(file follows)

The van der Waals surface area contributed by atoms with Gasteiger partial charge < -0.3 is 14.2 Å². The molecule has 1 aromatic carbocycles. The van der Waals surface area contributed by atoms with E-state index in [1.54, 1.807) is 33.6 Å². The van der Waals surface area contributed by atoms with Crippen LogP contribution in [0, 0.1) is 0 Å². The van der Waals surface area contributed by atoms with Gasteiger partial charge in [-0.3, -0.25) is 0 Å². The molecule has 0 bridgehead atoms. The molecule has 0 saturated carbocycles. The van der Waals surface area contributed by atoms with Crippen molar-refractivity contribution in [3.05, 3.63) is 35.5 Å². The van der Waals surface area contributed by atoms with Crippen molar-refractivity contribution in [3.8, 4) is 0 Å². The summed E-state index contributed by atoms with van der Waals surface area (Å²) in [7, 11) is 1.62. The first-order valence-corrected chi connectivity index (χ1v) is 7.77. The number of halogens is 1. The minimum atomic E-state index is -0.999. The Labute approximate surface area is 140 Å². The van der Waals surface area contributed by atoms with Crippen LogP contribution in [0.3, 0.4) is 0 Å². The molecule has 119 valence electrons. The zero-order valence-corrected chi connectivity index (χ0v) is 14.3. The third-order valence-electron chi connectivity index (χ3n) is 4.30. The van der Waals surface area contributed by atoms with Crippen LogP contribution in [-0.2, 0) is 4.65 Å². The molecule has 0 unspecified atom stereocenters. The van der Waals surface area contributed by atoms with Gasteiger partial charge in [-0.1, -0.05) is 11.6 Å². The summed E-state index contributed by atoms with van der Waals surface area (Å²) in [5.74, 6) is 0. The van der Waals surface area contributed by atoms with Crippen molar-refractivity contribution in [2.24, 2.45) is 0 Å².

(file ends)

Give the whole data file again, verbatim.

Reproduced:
The van der Waals surface area contributed by atoms with Gasteiger partial charge < -0.3 is 14.2 Å². The molecule has 1 aromatic carbocycles. The van der Waals surface area contributed by atoms with E-state index in [1.54, 1.807) is 33.6 Å². The van der Waals surface area contributed by atoms with Crippen LogP contribution in [0, 0.1) is 0 Å². The van der Waals surface area contributed by atoms with Gasteiger partial charge in [-0.3, -0.25) is 0 Å². The molecule has 0 bridgehead atoms. The molecule has 0 saturated carbocycles. The van der Waals surface area contributed by atoms with Crippen molar-refractivity contribution in [3.05, 3.63) is 35.5 Å². The van der Waals surface area contributed by atoms with Crippen molar-refractivity contribution in [3.8, 4) is 0 Å². The summed E-state index contributed by atoms with van der Waals surface area (Å²) in [7, 11) is 1.62. The first-order valence-corrected chi connectivity index (χ1v) is 7.77. The number of halogens is 1. The minimum atomic E-state index is -0.999. The Labute approximate surface area is 140 Å². The van der Waals surface area contributed by atoms with Crippen LogP contribution in [0.3, 0.4) is 0 Å². The molecule has 119 valence electrons. The zero-order valence-corrected chi connectivity index (χ0v) is 14.3. The third-order valence-electron chi connectivity index (χ3n) is 4.30. The van der Waals surface area contributed by atoms with Crippen LogP contribution in [-0.2, 0) is 4.65 Å². The molecule has 0 unspecified atom stereocenters. The van der Waals surface area contributed by atoms with Gasteiger partial charge in [-0.1, -0.05) is 11.6 Å². The summed E-state index contributed by atoms with van der Waals surface area (Å²) in [5.74, 6) is 0. The van der Waals surface area contributed by atoms with Crippen molar-refractivity contribution in [2.24, 2.45) is 0 Å².